The Super Bowl is one of professional sports’ biggest stages, and Sunday offered the chance for a performance of a lifetime. Sure, there were many noteworthy moments, especially the routines of the Denver defense. As the game went on, though, I became more focused on the human element on display.

Peyton Manning captured the most interest, of course, with the primary questions of Will he? or won’t he? retire. Clearly, winning the sport’s biggest game was a high moment for Peyton, and he handled himself with his usual gracious humility. He also wisely said he would wait for a less emotional time to make such an important decision, which is a foundational principle for recovery. Peyton definitely had his post-game priorities straight – to kiss his wife and hug his kids – yet even these good rewards waited until his initial obligatory interviews.

And then there is Cam Newton, with his “Superman” persona that turned into an “Incredible Sulk” slouch, according to the brilliant phrase of sports commentator Eric Adelson writing for Yahoo Sports. (It’s a great read that calls Newton into accountability for his leadership and maturity without throwing him under the team bus permanently.)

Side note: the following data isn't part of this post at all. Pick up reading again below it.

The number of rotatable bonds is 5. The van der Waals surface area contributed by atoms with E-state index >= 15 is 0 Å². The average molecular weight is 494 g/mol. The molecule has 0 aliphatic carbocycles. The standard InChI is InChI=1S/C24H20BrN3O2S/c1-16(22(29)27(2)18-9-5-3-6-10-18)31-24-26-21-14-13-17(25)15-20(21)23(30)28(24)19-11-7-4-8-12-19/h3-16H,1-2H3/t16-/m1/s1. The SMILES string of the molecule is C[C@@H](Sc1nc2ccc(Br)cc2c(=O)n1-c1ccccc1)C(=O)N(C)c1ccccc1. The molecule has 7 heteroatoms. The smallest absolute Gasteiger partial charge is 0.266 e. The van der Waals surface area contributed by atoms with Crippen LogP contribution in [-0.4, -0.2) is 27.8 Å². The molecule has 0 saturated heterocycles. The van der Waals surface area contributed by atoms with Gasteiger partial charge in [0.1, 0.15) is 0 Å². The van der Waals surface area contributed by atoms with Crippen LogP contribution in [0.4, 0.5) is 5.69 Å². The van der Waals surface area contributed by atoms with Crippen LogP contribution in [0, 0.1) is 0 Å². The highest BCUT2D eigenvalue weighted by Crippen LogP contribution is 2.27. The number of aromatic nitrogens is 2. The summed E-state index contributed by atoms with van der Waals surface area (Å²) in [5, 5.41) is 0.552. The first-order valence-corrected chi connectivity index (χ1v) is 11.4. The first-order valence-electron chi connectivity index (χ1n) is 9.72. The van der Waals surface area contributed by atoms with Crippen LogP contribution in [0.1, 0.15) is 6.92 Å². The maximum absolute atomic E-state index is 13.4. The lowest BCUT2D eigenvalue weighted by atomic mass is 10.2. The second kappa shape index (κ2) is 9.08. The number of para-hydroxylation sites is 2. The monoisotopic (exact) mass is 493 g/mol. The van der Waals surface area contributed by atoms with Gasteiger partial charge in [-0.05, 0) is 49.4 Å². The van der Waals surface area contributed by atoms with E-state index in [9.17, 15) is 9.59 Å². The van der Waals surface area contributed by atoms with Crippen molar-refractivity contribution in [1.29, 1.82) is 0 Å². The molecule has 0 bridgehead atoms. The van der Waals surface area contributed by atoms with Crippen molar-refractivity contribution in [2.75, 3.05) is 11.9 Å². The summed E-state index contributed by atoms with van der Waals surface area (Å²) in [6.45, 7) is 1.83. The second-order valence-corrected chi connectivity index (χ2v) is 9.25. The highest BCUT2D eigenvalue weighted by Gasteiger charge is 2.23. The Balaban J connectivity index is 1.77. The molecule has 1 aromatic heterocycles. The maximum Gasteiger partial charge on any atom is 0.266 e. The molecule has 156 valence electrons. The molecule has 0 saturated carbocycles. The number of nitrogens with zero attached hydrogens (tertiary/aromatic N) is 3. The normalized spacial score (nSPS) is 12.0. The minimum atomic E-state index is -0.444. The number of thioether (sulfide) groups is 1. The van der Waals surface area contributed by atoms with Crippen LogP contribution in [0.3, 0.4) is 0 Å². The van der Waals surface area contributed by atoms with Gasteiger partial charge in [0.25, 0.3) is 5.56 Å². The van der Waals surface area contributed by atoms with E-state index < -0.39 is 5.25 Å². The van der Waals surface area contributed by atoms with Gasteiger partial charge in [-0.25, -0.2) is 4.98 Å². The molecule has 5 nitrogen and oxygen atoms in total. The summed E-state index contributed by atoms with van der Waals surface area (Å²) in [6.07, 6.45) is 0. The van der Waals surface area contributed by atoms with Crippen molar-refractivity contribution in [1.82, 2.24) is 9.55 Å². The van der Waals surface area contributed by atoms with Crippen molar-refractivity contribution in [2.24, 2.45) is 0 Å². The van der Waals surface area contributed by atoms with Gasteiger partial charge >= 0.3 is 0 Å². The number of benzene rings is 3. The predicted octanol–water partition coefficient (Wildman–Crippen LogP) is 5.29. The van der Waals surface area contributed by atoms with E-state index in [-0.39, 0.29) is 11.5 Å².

The big stages of life are just that – big, potentially defining moments for better or for worse. They are the platform for long-term consequences, including boosting or harming a reputation. Yes, they are important and rightfully carry the weight of a potential “bravo!” or “boo!” for one’s performance.

But the smaller stages are the ones I believe are actually more significant. They are the practice field for the spotlight. The bigger stages simply illuminate what happens in the less public venues.

Our principles are honed in our ordinary movements. We practice maturity, integrity, graciousness and humility in the moment. Character is developed when we’re alone, interacting with coworkers and friends, cut off by an inconsiderate driver, pressured to extend ourselves at an inconvenient time, faced with the hard choice to do the right thing, and on and on. We are revealed more by our ongoing patterns than by extraordinary events.

And if some unusual circumstance overrides our normal behavior – like losing some Super Bowl of life – our practice field informs a healthier response. For example, it would have been authentic if Cam Newton, hoodie slouch and all, had said, “Wow, folks, this is not where I expected to be tonight. It’s really hard to lose and I’m sad and angry, mostly at myself. I’m too emotional to figure out what went wrong, but as a team, we will and hopefully we’ll be back for another big game. I thank our coach for getting us this far, I appreciate my teammates and their hard work all season, and I congratulate Denver. That’s all I can say for now – I need some space to get myself into the right frame of mind before I can sit for a productive interview. Thanks for your patience.”

Then back to the private, small stage of coming to terms with a hard loss. Sounds like a great game plan to me.

Marnie C. Ferree